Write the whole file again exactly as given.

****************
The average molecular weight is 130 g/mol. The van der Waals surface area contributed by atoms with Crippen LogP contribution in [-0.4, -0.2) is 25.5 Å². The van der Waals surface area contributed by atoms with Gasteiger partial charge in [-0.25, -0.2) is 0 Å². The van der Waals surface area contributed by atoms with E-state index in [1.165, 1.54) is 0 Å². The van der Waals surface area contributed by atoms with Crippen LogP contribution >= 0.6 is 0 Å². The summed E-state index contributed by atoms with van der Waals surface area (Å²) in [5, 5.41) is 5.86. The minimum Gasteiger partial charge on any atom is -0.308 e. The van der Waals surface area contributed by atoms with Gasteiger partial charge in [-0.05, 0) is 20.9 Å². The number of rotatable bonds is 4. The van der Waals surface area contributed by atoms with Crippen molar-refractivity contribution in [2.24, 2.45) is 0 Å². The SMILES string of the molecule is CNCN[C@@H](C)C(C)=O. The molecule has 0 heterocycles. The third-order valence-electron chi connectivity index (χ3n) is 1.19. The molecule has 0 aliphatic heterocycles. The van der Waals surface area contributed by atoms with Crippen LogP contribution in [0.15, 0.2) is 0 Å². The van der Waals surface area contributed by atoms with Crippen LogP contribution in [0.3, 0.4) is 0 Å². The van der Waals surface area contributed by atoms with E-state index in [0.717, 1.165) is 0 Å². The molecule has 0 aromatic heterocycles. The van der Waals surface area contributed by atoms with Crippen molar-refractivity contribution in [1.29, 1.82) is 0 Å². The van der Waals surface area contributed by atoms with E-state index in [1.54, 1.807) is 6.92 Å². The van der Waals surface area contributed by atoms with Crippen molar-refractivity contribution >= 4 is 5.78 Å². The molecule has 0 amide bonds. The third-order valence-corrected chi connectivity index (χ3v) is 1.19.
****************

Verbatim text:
The average molecular weight is 130 g/mol. The van der Waals surface area contributed by atoms with Crippen LogP contribution in [-0.4, -0.2) is 25.5 Å². The van der Waals surface area contributed by atoms with Gasteiger partial charge in [-0.25, -0.2) is 0 Å². The van der Waals surface area contributed by atoms with E-state index in [1.165, 1.54) is 0 Å². The van der Waals surface area contributed by atoms with Crippen LogP contribution >= 0.6 is 0 Å². The summed E-state index contributed by atoms with van der Waals surface area (Å²) in [5, 5.41) is 5.86. The minimum Gasteiger partial charge on any atom is -0.308 e. The van der Waals surface area contributed by atoms with Gasteiger partial charge in [-0.05, 0) is 20.9 Å². The number of rotatable bonds is 4. The van der Waals surface area contributed by atoms with Crippen molar-refractivity contribution in [2.24, 2.45) is 0 Å². The SMILES string of the molecule is CNCN[C@@H](C)C(C)=O. The molecule has 0 heterocycles. The third-order valence-electron chi connectivity index (χ3n) is 1.19. The molecule has 0 aliphatic heterocycles. The van der Waals surface area contributed by atoms with Crippen LogP contribution in [0.15, 0.2) is 0 Å². The van der Waals surface area contributed by atoms with Crippen LogP contribution in [0.3, 0.4) is 0 Å². The van der Waals surface area contributed by atoms with E-state index in [0.717, 1.165) is 0 Å². The molecule has 0 aromatic heterocycles. The van der Waals surface area contributed by atoms with Crippen molar-refractivity contribution in [1.29, 1.82) is 0 Å². The van der Waals surface area contributed by atoms with E-state index in [1.54, 1.807) is 6.92 Å². The van der Waals surface area contributed by atoms with Crippen molar-refractivity contribution >= 4 is 5.78 Å². The molecule has 0 amide bonds. The third-order valence-corrected chi connectivity index (χ3v) is 1.19.